Therefore, in this paper, we aim to find a more effective way to show the overview of a Web page. The main obstacles in Web browsing using mobile phones are the limited screen sizes and input capabilities, and thus we need to solve them while presenting an overview as well. To compensate for the limited screen sizes, we propose showing annotations on the overview, which indicate what kinds of information are in the focused contents. Since the amount of text included in the content is small, it is impossible to extract reasonable annotations by only using this text. Therefore, we collect linked pages and use the TF/IDF method to detect characteristic terms of the content and present them as annotations. As for the limited input capabilities, the auto-scrolling method (Maekawa, Hara, & Nishio, 2006) can greatly reduce the number of operations by automatically scrolling the mobile phone's screen on Web pages. Auto-scrolling also has the effect of showing an overview of the page, since it makes paths that scroll the entire page through and users can passively view the page structure. We propose a method that combines these presentation methods.

We should note that we refer to a mobile phone as one that only has a small screen and poor input capabilities, i.e., a direction pad and a telephone keypad. Although a group of more advanced phones, generally called smart phones as represented by the iPhone (iPhone) and the BlackBerry (BlackBerry), are becoming popular with their larger screen and rich input capabilities (such as a touch screen and gyro-sensor), most portable phones used in the world are still the conventional types. Furthermore, even though smart phones have larger screens and richer input capabilities, they still suffer from the same issues due to the small screens inherent to portable devices. Therefore, our overview presentation methods are also effective on smart phones to some extent.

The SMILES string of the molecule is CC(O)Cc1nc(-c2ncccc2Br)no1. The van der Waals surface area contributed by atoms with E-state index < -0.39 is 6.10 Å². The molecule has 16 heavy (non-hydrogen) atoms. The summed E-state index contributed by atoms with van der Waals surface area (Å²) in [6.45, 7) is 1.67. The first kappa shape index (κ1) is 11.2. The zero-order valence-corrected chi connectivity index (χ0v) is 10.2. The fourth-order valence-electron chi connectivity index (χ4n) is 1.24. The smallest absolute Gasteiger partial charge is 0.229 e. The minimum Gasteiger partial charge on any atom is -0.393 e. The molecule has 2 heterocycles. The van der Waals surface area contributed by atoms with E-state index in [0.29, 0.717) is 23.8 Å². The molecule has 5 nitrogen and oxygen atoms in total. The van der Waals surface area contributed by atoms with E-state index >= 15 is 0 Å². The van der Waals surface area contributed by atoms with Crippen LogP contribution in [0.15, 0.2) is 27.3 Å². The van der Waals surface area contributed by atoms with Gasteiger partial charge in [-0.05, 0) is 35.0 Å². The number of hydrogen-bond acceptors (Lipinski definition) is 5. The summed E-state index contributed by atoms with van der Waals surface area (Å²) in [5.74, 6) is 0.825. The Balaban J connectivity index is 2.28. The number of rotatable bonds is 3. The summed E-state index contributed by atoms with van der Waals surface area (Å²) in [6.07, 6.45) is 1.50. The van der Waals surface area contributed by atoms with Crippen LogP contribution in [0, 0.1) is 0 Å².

We conducted a user experiment with 20 participants to compare the proposed overview presentation methods with the conventional methods that show scaled-down pages and provide auto-scrolling functionality; this was done to investigate their characteristics and advantages/disadvantages. The experimental results show that annotations are informative for users as a guidance to grasp which direction to scroll to find the information of interest. Although auto-scrolling is effective to reduce the number of operations, it turned out to be insufficient by itself, since users have to follow the moving screen and read each text inside a content carefully. The results of the questionnaire survey show that auto-scrolling can be used to supplement annotations, e.g., users can choose auto-scrolling when they get lost in the page and feel tired of manual scrolling.